The TS 100 may include variable length PES that may be divided into fixed length packets for use by a transmission system. In this regard, the information added by the TS is additional to the information contained in the headers of the PESs. SYNC byte 106 may be used to delineate the beginning and ending of TS packet 100. The transport error indicator 108 may indicate when there is an error in a packet or block. This may be particularly useful for error block testing. PID 114 may be a unique identifier that may identify every video and audio stream. Additionally, each PSI table may have a unique PID 114. The PID 114 may be utilized for identifying a channel and may include any information required for locating, identifying and reconstructing programs. Some PIDs are reserved for specific uses by the MPEG protocol. PID values may be stored in PSI tables. In order to ensure that all the audio, video and data for a program are properly decoded, it may be critical to ensure that the PIDs are correctly assigned and that the PSI tables correspond with their associated audio and video streams.
PCR 146 may have 42 bits, 9 bits of which may be incremented at 27 MHz and 33 bits that may be incremented at 90 kHz upon rollover of the 9 bits. The bits in PCR 146 may provide program clock recovery information that may be utilized for synchronization. PCR 146 may be used to provide a clock recovery mechanism for MPEG programs. A 27 MHz system time clock (STC) signal may typically be used for encoding MPEG signals. Decoding of the signal requires a clock that may be locked to the encoder's STC of 27 MHz. Notably, the PCR 146 may be utilized by the decoder to regenerate a local clock signal that is locked to the STC. Whenever a program is placed in the transport stream, a 27 MHz time stamp may be inserted into the PCR 146. When the signal is received by a decoder, the decoder may compare the value in the PCR 146 with the frequency of its local voltage controlled oscillator (VCO) and adjust the VCO to ensure that the VCO is locked to the frequency specified by the PCR 146. To ensure accuracy, the PCR 146 may be updated with the STC every about 100 ms.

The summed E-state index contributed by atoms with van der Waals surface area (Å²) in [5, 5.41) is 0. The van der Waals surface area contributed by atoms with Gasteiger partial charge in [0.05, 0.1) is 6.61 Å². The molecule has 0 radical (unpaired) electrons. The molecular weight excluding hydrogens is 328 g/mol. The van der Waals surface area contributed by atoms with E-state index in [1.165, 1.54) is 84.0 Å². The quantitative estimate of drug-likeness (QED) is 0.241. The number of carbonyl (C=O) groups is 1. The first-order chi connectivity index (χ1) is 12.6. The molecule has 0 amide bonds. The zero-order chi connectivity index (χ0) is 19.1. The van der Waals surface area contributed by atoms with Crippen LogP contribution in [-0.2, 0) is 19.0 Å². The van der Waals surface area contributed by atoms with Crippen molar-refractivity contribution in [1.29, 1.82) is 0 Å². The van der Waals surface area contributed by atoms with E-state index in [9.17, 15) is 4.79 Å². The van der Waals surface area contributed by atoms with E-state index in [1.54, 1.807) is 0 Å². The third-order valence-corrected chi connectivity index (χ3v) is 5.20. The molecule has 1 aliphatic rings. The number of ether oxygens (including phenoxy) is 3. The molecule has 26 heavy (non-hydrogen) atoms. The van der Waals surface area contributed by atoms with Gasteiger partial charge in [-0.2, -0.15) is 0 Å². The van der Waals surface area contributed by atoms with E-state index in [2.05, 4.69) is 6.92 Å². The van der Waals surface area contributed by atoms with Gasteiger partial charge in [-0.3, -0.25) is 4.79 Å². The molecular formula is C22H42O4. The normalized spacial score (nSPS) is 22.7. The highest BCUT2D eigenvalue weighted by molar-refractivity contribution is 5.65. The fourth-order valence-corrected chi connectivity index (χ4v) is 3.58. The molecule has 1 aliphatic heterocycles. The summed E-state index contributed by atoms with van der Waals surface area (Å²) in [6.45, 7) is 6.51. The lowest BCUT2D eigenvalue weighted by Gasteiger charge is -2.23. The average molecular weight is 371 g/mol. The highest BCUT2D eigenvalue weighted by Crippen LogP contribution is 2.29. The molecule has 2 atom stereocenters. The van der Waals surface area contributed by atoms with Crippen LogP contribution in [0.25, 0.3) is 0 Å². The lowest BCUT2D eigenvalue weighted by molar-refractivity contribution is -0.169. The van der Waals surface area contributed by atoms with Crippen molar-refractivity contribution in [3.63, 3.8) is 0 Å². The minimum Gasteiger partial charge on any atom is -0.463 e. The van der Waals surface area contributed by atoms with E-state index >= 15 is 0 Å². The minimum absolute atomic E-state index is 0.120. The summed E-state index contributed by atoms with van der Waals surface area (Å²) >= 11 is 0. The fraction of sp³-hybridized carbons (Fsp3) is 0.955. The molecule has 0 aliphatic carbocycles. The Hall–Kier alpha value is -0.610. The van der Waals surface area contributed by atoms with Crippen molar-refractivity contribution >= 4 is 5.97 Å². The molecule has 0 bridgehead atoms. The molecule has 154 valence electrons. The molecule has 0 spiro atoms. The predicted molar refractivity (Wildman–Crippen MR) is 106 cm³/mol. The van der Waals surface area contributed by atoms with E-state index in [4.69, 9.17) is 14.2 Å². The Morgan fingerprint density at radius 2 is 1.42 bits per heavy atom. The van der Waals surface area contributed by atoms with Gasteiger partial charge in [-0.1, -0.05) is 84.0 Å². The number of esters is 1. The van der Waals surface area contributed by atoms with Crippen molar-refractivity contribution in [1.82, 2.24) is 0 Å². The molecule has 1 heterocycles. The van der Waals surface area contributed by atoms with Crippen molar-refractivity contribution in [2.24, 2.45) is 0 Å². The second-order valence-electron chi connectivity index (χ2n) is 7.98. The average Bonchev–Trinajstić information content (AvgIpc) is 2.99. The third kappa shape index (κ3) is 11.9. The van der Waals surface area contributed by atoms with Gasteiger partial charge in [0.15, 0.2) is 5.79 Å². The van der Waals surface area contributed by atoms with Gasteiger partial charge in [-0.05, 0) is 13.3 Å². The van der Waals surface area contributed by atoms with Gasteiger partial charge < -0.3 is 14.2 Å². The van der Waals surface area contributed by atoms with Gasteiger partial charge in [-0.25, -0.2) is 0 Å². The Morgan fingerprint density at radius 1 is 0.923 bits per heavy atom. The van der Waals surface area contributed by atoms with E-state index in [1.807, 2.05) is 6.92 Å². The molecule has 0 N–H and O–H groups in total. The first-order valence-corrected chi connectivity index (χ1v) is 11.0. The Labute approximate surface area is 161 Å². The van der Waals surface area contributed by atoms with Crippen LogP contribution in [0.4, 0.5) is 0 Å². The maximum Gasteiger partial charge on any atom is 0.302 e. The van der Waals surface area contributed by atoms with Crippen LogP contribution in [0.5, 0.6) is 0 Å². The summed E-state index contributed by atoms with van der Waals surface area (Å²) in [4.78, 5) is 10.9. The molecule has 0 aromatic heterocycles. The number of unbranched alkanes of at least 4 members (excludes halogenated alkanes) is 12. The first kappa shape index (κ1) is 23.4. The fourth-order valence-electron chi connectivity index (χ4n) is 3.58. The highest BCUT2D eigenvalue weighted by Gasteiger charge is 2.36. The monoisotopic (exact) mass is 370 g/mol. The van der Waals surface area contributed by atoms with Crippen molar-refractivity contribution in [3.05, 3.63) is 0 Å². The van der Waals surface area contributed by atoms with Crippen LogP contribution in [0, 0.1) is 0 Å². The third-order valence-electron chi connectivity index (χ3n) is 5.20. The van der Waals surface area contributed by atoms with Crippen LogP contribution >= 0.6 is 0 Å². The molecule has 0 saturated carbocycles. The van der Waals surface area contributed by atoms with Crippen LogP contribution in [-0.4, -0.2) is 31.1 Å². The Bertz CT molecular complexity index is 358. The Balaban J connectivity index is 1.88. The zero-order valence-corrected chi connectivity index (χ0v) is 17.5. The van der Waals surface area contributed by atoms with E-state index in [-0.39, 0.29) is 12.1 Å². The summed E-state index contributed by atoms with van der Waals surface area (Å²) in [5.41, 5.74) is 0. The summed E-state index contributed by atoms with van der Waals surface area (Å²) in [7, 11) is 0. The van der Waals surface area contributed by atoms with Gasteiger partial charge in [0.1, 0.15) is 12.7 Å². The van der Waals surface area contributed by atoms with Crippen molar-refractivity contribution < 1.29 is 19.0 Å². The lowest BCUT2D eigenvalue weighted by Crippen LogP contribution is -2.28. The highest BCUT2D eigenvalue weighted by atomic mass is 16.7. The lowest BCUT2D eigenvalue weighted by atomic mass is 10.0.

The continuity counter (CC) 120 may be used to determine when packets are lost or repeated. It may include a 4-bit field, which may be repeatedly incremented from zero to 15 for each PID. Discontinuity counter 134 may permit a decoder to handle discontinuities in the transport stream. Discontinuity counter 134 may indicate a time base such as the PCR 146 and continuity counter 120 discontinuities. Random access indicator 136 may be configured to indicate whether the next PES packet in the PID stream contains a video-sequence header or the first byte of an audio frame. Splice countdown 150 may be configured to indicate the number packets of the same PID number to a splice point occurring at the start of PES packets.
Two or more MPEG TSs may be multiplexed to form a multi-program TS. In a case where the TC may include a single MPEG TS, the output of the multiplexer may be called a single program TS (SPTS). Furthermore, a number of SPTSs may be multiplexed to create a multi-program TS. In some cases, the program may include one or more ESs that may have a similar time reference. This may occur, for example, in a movie that has video and its corresponding audio content.
PSI may include a set of tables that may be part of a TS. The tables in the PSI may be required while de-multiplexing the TS and for matching PIDs to their corresponding programs. Once the PIDs are matched to their corresponding programs, the TS may be decoded by assembling and decompressing program contents. Typically, in order to determine which audio and video PIDs contain the corresponding content for a particular program, a program map table (PMT) may be decoded. Each program may have its own PMT bearing a unique PID value. The PAT may be decoded in order to determine which PID contains the desired program's PMT. The PAT may function as the master PSI table with PID value always equal to. In a case where the PAT cannot be found and decoded in the TS, no programs may be available for presentation.